I was very good at math in both high school and at university took perhaps nineteen math courses during my engineering degree – essentially many of the same courses a math major would have taken. I was a T.A. for university complex calculus and several other courses. I did tolerably well in national and international invitational math competitions.

Pure mathematicians, physicists, engineers – all of these people might use high level mathematics. Often, physicists and engineers are essentially interested in using math as a tool and want to use it to figure out a practicial problem. Knowing the rules is enough, you don’t always need to be able to “picture” abstract concepts. The more you use these concepts, and the more situations you use them in, the more you can “picture” them. Taking advanced courses helps you picture more and more of these concepts in a concrete way. I can (or could) picture many of the things that gave you difficulty. That said, there are a great many things I studied where I knew the rules, and could apply, but did not feel I had an “instinctive” grasp of. I suspect many mathematicians feel this way, but that if you use that specific area of math often enough you feel this way about fewer abstractions.

In sum, learning and using more math gives you a better picture of some abstractions, but some abstract things remain abstract to most mathematicians (although for a given mathematician, different things probably remain abstract).

Can’t argue with that…

Now your moving into the realm of applications, or maybe the ilustrious question “why does math work?”, which is not what I intended. Does the determinant resemble any physical phenomena?

Interesting post Dr_Paprika. I agree that sums it up nicely.

I would just argue, following ultrafilter’s contribution, that it’s very difficult to picture some concepts in elementary theory without a “higher level” grasp of the theory. If you look into the book I mentioned (a good book for its level in my opinion), the introduction to determinants lacks any motivation and the definition truly is arbitrary. It’s basically starting with this, you end with that, and this is good because it works for a number of things.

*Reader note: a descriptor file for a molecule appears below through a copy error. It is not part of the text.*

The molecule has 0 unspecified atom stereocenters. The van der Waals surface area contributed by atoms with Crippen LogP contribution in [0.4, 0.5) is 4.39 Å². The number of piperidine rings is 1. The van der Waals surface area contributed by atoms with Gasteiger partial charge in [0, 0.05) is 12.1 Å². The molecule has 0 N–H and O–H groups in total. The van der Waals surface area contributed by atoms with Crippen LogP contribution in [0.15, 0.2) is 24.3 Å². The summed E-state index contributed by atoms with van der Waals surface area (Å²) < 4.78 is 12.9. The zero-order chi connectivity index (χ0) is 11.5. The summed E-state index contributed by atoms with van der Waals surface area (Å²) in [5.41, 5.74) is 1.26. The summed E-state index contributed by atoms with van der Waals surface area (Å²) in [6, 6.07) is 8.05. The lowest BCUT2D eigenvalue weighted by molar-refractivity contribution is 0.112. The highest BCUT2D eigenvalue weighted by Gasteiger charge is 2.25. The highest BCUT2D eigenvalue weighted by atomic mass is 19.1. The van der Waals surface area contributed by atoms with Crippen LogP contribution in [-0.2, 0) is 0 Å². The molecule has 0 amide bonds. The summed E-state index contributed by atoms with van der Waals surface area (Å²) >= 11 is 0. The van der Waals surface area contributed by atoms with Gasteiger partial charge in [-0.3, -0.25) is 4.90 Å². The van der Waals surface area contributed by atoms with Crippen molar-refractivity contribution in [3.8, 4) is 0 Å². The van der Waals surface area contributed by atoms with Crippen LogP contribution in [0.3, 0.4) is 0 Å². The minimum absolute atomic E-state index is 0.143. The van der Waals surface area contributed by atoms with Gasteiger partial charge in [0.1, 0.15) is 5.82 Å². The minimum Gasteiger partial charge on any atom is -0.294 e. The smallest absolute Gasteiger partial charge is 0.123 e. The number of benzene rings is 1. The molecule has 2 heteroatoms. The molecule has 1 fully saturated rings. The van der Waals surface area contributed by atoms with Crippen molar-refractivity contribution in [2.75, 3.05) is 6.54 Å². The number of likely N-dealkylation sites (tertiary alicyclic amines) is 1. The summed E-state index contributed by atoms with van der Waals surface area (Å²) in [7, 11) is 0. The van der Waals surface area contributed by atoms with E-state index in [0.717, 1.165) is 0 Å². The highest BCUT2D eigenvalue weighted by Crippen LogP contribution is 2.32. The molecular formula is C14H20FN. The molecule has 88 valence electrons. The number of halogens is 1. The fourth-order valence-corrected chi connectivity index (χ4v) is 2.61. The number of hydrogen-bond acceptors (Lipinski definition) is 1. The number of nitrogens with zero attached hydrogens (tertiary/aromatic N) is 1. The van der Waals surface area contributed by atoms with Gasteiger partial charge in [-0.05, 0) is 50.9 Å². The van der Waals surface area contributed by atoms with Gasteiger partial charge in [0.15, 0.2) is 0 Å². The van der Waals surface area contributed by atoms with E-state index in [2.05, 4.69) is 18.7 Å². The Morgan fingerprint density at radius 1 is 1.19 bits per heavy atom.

That point is incidental, even within my post.

Probably not.

I see what your point is now. The deductive reasoning is the crux of the issue. The deducing starts from “the sum of all signed elementary products of a square matrix”, which comes out of the blue, to my unsatisfaction.

By the way I wasn’t limiting my difficulty in visualizing concepts to determinants so I think I also needed more effort to get a feel for linear algebra. If anyone has more opinions about understanding (meaning visualizing?) higher math as opposed to knowing how to use it I’d be interested in hearing it.

You can’t visualize everything.

I’m not sure how I could explain eigenvectors and kernels any better than most books and classes already do, but determinants are near-universally badly explained.

The best motivation for determinants is volume. Think in R[sup]n[/sup], and consider the natural notion of n-volume. For n=1 it’s length. For n=2 it’s area, and so on. Now, if you take a S set of volume V(S) and apply a linear transformation T to it, the volume of the result V(T(S)) is det(T)*V(S). The really nice thing about this method is that I’ve defined the determinant without referring to any specific basis. It’s purely geometry.

Now, you go back and pick an orthonormal basis and work out an expression for the determinant of T in terms of the matrix for T by taking the unit cube and calculating from that. Then, this expression is generalized.

“Really”, this is a consequence of the “real” definition of determinants, but I’ve found that definition is best reserved for a second (or later) pass at the subject.

True. It helps a lot but it’s not always possible. But visualize could mean things became obvious or natural. That’s usually my goal (when I’m interested enough). When you “visualize” the logical progression is all there from the basics and you don’t forget things as easily, I think.

But yeah, the higher you go the harder it becomes I suppose until you just have to let that notion go.

If I’m making any sense anymore…

Cool Mathochist. Very interesting as always. That’s a nice way to think of determinants. By the geometrical property they express of a linear transformations. Some things are clearer now… why the determinant would be invariant under two similar matrices… and if a transformation is not invertible (that is if the matrix is singular), I think V(T(S)) is always zero (the transformation “flattens” n-volumes).

When you say unit cube, you’re picking n=3 right?

Although “unit cube” does refer to the case n = 3, the method will generalize.

Pedro, please note that such a response is not appreciated in GQ.